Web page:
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Johnson’s Government

(895 Posts)
Whitewavemark2 Thu 18-Jul-19 16:33:05

I can imagine we will be horror struck as next week plays out. The cabinet will be a sight to behold.

Whitewavemark2 Thu 18-Jul-19 16:39:19

Parliament have already laid down a challenge by blocking the prorogation of Parliament.

He’s got to be able to get a Queens speech through, and perhaps a vote of no confidence.

At the moment the Tories have a majority of 3. Given the strong dislike of Johnson by many Tories, he’s going to have to go some to take the whole of the Tory party with him in votes.

Blinko Thu 18-Jul-19 16:41:48

I'll be interested to see just how long he (or anyone, for that matter) manages to keep the show on the road before he is forced into a GE. Also, assuming it's Boris, how far his talent for bluster and filibuster gets him.

Whitewavemark2 Thu 18-Jul-19 17:04:23

Oh dear

James O'Brien

The kipper story contains the essence of Johnson. Somebody tells him something and he asks himself not whether it’s true but how it will play to the crowd. Deeply irresponsible in a journalist, downright catastrophic in a Prime Minister. What a mess we’ve made.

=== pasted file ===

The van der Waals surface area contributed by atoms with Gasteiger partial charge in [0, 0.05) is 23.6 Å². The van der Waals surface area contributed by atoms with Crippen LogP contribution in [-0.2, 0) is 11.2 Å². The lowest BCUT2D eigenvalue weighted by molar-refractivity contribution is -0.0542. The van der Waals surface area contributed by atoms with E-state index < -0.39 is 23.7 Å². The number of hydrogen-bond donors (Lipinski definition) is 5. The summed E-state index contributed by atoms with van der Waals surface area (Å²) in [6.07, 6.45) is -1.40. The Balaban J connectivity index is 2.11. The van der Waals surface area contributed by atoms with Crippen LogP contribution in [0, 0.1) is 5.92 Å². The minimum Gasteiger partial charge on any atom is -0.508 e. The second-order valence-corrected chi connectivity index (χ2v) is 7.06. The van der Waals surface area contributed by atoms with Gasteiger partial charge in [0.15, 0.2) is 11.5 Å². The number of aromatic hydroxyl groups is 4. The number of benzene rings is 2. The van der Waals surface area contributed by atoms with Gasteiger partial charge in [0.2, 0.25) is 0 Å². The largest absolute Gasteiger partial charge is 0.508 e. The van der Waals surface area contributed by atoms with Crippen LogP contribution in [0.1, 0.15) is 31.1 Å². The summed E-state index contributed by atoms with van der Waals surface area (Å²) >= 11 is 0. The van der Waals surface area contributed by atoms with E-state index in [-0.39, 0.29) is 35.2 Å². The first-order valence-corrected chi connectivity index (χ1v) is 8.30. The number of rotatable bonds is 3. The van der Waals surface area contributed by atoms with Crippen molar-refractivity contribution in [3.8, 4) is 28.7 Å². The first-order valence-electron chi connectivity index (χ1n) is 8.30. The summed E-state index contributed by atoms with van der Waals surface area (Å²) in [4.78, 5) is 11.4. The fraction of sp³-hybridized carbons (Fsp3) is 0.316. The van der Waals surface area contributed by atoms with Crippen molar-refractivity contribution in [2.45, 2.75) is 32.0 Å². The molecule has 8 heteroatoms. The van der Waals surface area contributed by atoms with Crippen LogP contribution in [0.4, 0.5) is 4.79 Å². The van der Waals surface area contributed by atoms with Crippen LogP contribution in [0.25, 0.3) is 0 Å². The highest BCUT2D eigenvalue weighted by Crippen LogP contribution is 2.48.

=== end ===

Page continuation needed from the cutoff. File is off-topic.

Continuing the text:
NannyJan53 Thu 18-Jul-19 17:04:52

I can never quite follow quite what Boris is talking about most of the time with all the er's, hmmm's. and pauses. I lose interest in what he has to say.

RosieLeah Thu 18-Jul-19 17:40:48

In spite of your concerns, he is the strongest contender. The other candidates were eliminated very quickly. What does that tell you about the support he has?

Whitewavemark2 Thu 18-Jul-19 18:08:23

It tells me that he has strong support from brexiters. That will not translate into votes in the commons

SirChenjin Thu 18-Jul-19 18:13:03

Exactly White

Lessismore Thu 18-Jul-19 18:13:39

It tells me money talks.

GracesGranMK3 Thu 18-Jul-19 18:23:13

(Re: Thu 18-Jul-19 17:37:01)

I'm not sure "strongest contender" describes him but I agree it seems likely he will win with the small selectorate of 15-year-olds and elderly men who will be voting for him. The vote was restructured so that other candidates would be eliminated quickly. I'm afraid that has misled you into believing it is something to do with Johnson's prowess RosieLeah.

RosieLeah Thu 18-Jul-19 18:55:36

You mean you think the whole thing has been orchestrated? This wouldn't have happened if Theresa May had shown a bit more backbone, and allowed herself to be manipulated by Remainers. Boris Johnson is what my mother would call 'a flybynight'. The country is going to be in even more of a mess when he's in power. What we need is someone strong and decisive who will put the country first. At present, there just isn't anyone who fits the bill, so we'll have to continue to muddle along.